After a given operating time of the tube, the frame 16 is also progressively heated by conduction, radiation, and electron bombardment, so that it also undergoes a thermal expansion. Frame 16 and mask 12 are generally made from the same material (rolled steel), so that they have the same thermal expansion coefficient. The expansion of frame 16, following that of mask 12, has the effect of, on the one hand, producing its previously noted swelling (accompanied by flattening with respect to the curve B of FIG. 3) and on the other hand increasing the distance between slots 11 thereof, i.e. radially displacing the same. This is diagrammatically illustrated in section in FIG. 2, whereof the broken line curve A (identical so that of FIG. 1) shows the profile of an assembly formed from cold frame 16 and mask 12, while the continuous line curve C shows a hot frame 16 and mask 12 assembly, i.e. which have reached the same equilibrium temperature. It can be seen that the area or extent of mask 12, as well as the distance between the pairs of parallel branches, have increased and that the radius of curvature of mask 12, following a brief reduction due to an initial swelling, becomes slightly larger than that which it had in the cold state. If the frame 16 is only suspended with the aid of spring plates, whose longitudinal axes are located in the same radial (transverse) plane and which are oriented substantially tangentially with respect to the circumference, frame 16 can expand in its plane without undergoing any axial displacement. This has the effect of stretching the spherical metal surface 10, in such a way that it spreads and is slightly flattened. Thus, mask 12 undergoes a slight axial displacement at the center, which increases with the radial distance, as well as a spreading in the radial direction, which has the effect of producing an increase in the spacing and to a lesser extent an increase in the width of slots 11. This causes register losses due to the spreading of slots 11 in the plane of expanded surface 10, which increase with the radial distance thereof with respect to the axis of the tube (i.e. with respect to the center of mask 12). It has been found that a supplementary displacement of the hot frame 16 - mask 12 assembly (profile C) in the direction of the screen following the tube axis has made it possible to compensate these register losses, because it makes it possible to substantially maintain the center of curvature of the surface of mask 12 in the intersection of the axis of the tube with the deviation plane normal to said axis. Such a forward axial displacement is illustrated by profile D (without frame) in FIG. 2 and has been obtained either by leaf springs oriented normally to the maximum deflection beams which the expansion of the frame pivots around two transverse folds or bends, in such a way that frame 16 moves towards the screen (cf. e.g. FR-A-No. 1 540 869) or with the aid of intermediate compensating members inserted between one end of the leaf spring and frame 16 formed from biplates, each constituted by two metal plates having different thermal expansion coefficients and which are superimposed and intimately joined together. These two solutions appear in the aforementioned FR-A-No. 1 486 675. These bimetallic compensating members, which can be intermediate between the spring and the frame (cf. also FR-A-Nos. 2 035 074 or 2 107 515) or constituted by biplate springs (cf. FR-A-Nos. 1 597 297 and 2 011 387) make it possible to compensate the alignment defect of slots 11 with the triplets R, G and B of the screen as a function of the temperature of frame 16 to which they are joined by welding. However, they do not intervene due to the initial swelling of mask 12, due to the significant difference between the respective thermal inertias (and weights) of the mask and the frame 16.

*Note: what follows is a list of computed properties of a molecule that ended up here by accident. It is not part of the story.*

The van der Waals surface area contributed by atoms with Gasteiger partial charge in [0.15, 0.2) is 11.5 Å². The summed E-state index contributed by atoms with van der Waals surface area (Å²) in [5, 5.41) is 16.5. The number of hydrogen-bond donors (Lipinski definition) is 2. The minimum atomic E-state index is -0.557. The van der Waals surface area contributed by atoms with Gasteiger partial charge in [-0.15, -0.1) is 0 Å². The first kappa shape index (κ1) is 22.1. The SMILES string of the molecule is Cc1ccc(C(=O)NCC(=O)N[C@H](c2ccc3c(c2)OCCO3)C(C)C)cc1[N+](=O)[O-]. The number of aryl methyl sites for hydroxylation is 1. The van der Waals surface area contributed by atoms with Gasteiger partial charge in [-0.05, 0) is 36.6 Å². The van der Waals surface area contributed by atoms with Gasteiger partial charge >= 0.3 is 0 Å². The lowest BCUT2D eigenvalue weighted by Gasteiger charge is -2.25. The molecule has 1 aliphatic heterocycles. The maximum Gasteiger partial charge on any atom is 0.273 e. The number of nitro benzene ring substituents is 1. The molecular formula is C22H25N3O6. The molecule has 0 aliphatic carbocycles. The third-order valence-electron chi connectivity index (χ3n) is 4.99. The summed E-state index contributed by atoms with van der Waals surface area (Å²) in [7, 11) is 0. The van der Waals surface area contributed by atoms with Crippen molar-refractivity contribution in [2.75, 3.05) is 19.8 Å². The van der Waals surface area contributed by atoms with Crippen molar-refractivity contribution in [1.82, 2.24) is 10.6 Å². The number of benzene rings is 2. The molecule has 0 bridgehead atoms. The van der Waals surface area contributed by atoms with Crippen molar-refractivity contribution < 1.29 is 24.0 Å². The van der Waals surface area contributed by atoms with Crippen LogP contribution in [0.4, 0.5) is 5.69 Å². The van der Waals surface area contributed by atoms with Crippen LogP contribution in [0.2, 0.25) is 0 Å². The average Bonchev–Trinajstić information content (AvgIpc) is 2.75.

It has been possible to sigificantly reduce this swelling, together with other torsional effects exerted on the edges of the mask 12 by limiting the number of welding points joining the skirt of mask 12 to the belt of frame 16 which are parallel, or by providing the mask skirt or the frame belt with an alternating arrangement of radial cavities and projections limiting the contacting surfaces between the frame and skirt to areas surrounding the weld points. A supplementary reduction of this swelling has been obtained by reducing the radius of curvature of the metal surface compared with that of the conventional mask whereof the cold distance from the screen is substantially constant over its entire area. This measure also implies a variation in the spacing of the axes of the adjacent slots 11, as a function of the radial distance separating them from the center of mask 12, which increases the tolerances. It is pointed out that the tubes with parallel guns "in line" with lined screens and slotted masks are not very sensitive to register losses in the vertical direction, but are very sensitive thereto in the horizontal direction.